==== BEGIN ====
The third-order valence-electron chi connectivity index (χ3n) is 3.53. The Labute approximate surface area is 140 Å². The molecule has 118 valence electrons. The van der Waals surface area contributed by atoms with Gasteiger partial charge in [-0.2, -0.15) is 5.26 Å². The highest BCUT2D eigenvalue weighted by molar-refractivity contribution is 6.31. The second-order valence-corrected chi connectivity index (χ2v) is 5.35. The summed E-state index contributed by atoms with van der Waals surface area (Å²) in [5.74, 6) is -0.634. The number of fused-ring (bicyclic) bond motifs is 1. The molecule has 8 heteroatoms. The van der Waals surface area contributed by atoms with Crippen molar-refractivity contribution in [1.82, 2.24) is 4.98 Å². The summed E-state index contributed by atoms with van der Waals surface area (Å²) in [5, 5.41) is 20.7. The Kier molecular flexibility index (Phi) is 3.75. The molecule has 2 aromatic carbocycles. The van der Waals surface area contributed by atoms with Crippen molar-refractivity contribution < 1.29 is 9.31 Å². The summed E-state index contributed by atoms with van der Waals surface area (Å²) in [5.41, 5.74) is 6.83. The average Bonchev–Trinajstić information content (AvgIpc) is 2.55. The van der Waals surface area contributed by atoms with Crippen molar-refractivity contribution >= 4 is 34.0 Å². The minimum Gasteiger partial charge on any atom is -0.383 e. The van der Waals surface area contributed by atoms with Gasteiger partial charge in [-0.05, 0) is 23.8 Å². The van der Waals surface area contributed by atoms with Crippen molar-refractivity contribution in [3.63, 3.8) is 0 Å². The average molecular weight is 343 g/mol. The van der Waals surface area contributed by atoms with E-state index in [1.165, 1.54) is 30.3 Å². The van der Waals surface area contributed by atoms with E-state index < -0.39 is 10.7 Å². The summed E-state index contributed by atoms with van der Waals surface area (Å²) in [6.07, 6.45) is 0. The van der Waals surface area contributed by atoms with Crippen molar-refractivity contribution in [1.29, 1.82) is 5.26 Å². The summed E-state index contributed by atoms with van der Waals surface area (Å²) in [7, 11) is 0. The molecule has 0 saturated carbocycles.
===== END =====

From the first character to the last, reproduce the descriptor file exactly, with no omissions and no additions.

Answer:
The third-order valence-electron chi connectivity index (χ3n) is 3.53. The Labute approximate surface area is 140 Å². The molecule has 118 valence electrons. The van der Waals surface area contributed by atoms with Gasteiger partial charge in [-0.2, -0.15) is 5.26 Å². The highest BCUT2D eigenvalue weighted by molar-refractivity contribution is 6.31. The second-order valence-corrected chi connectivity index (χ2v) is 5.35. The summed E-state index contributed by atoms with van der Waals surface area (Å²) in [5.74, 6) is -0.634. The number of fused-ring (bicyclic) bond motifs is 1. The molecule has 8 heteroatoms. The van der Waals surface area contributed by atoms with Crippen molar-refractivity contribution in [1.82, 2.24) is 4.98 Å². The summed E-state index contributed by atoms with van der Waals surface area (Å²) in [5, 5.41) is 20.7. The Kier molecular flexibility index (Phi) is 3.75. The molecule has 2 aromatic carbocycles. The van der Waals surface area contributed by atoms with Crippen molar-refractivity contribution < 1.29 is 9.31 Å². The summed E-state index contributed by atoms with van der Waals surface area (Å²) in [5.41, 5.74) is 6.83. The average Bonchev–Trinajstić information content (AvgIpc) is 2.55. The van der Waals surface area contributed by atoms with Crippen molar-refractivity contribution >= 4 is 34.0 Å². The minimum Gasteiger partial charge on any atom is -0.383 e. The van der Waals surface area contributed by atoms with Gasteiger partial charge in [-0.05, 0) is 23.8 Å². The van der Waals surface area contributed by atoms with Crippen molar-refractivity contribution in [3.63, 3.8) is 0 Å². The average molecular weight is 343 g/mol. The van der Waals surface area contributed by atoms with E-state index in [1.165, 1.54) is 30.3 Å². The van der Waals surface area contributed by atoms with E-state index < -0.39 is 10.7 Å². The summed E-state index contributed by atoms with van der Waals surface area (Å²) in [6.07, 6.45) is 0. The van der Waals surface area contributed by atoms with Crippen molar-refractivity contribution in [1.29, 1.82) is 5.26 Å². The summed E-state index contributed by atoms with van der Waals surface area (Å²) in [7, 11) is 0. The molecule has 0 saturated carbocycles.